The Adventurers makes a cult of killing

In the opening chapter  of The Adventurers, the main character, Dax, at age 6, sees his mother and sister raped and killed.

In chapter two, later that day, Dax pulls the trigger to execute their killers.

The Adventurers by Harold Robbins

Trident Press, 1966, 779 pp. 1966 bestseller #2. My grade: D-.

women's faces replace continents on world map on Adventurers dust jacket

From that opening, this bloated novel about a clique of mid-twentieth century paparazzi-magnets sinks to trash-level.

The sex and violence that Robbins obscured under a recognizable, if implausible, plot in The Carpetbaggers, is swollen to obscenity here.

Robbins provides Dax with a clique friends whose morality is on a par with his own.

Robbins shifts focus from one with dizzying speed, and compounds the confusion by flashbacks, foreshadowings, and scene shifts from one continent to another.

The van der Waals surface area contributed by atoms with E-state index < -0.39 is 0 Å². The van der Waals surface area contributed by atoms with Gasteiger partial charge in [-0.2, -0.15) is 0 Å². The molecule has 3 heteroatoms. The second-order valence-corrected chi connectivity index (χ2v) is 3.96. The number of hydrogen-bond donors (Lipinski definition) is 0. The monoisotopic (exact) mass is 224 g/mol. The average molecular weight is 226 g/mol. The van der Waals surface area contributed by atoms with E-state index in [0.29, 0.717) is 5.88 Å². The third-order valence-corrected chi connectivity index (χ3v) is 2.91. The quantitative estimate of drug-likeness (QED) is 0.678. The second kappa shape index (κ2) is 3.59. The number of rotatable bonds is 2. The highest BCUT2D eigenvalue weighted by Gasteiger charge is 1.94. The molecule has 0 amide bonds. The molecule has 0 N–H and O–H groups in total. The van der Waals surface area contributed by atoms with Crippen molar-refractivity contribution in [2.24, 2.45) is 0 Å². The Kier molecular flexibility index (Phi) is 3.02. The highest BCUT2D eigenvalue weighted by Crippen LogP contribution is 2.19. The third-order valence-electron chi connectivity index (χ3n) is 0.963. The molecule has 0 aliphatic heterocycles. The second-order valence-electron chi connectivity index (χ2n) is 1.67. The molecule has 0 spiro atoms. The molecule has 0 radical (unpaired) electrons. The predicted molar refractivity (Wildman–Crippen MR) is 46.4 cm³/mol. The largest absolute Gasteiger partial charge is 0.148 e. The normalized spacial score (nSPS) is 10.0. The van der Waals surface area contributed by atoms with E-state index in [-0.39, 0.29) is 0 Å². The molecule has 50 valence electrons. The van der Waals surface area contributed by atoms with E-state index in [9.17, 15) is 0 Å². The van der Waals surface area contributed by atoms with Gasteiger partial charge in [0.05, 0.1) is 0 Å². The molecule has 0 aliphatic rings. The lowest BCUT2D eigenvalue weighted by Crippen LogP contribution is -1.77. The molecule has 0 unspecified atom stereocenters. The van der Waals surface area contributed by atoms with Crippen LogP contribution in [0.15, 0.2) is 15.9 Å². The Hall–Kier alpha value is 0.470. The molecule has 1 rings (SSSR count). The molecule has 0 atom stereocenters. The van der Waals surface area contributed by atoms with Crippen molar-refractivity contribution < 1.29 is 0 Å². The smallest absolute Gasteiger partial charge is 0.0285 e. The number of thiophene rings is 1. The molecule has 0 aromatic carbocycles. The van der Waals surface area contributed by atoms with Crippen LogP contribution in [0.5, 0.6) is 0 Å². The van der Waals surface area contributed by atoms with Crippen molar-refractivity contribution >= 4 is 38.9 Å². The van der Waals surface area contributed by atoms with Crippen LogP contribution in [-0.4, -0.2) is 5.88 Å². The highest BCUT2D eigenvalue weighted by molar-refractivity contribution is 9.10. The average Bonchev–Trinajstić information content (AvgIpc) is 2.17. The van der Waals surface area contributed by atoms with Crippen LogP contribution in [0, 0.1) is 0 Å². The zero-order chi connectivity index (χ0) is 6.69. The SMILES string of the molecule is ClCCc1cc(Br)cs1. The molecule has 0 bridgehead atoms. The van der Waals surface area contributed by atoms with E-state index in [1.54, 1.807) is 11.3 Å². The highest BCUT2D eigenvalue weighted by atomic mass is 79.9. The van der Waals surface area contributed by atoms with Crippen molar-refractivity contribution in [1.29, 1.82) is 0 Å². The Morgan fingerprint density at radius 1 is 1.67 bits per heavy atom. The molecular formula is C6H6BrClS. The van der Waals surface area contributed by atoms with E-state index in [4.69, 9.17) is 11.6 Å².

The point of the story — beyond the titillation — seems to be that good men trying to do good in the world are powerless against evil.

Robbins brings names and events that readers of his day would recognize : the Korean War, Eisenhower’s run for president, Joseph Kennedy’s search for a political foothold for his family.

Every hundred pages or so Robbins uses the word tumescence in describing a sexual encounter, but the story needs more sanitizing than that.

Don’t soil your hands or your mind with The Adventurers.

© Linda Gorton Aragoni 2016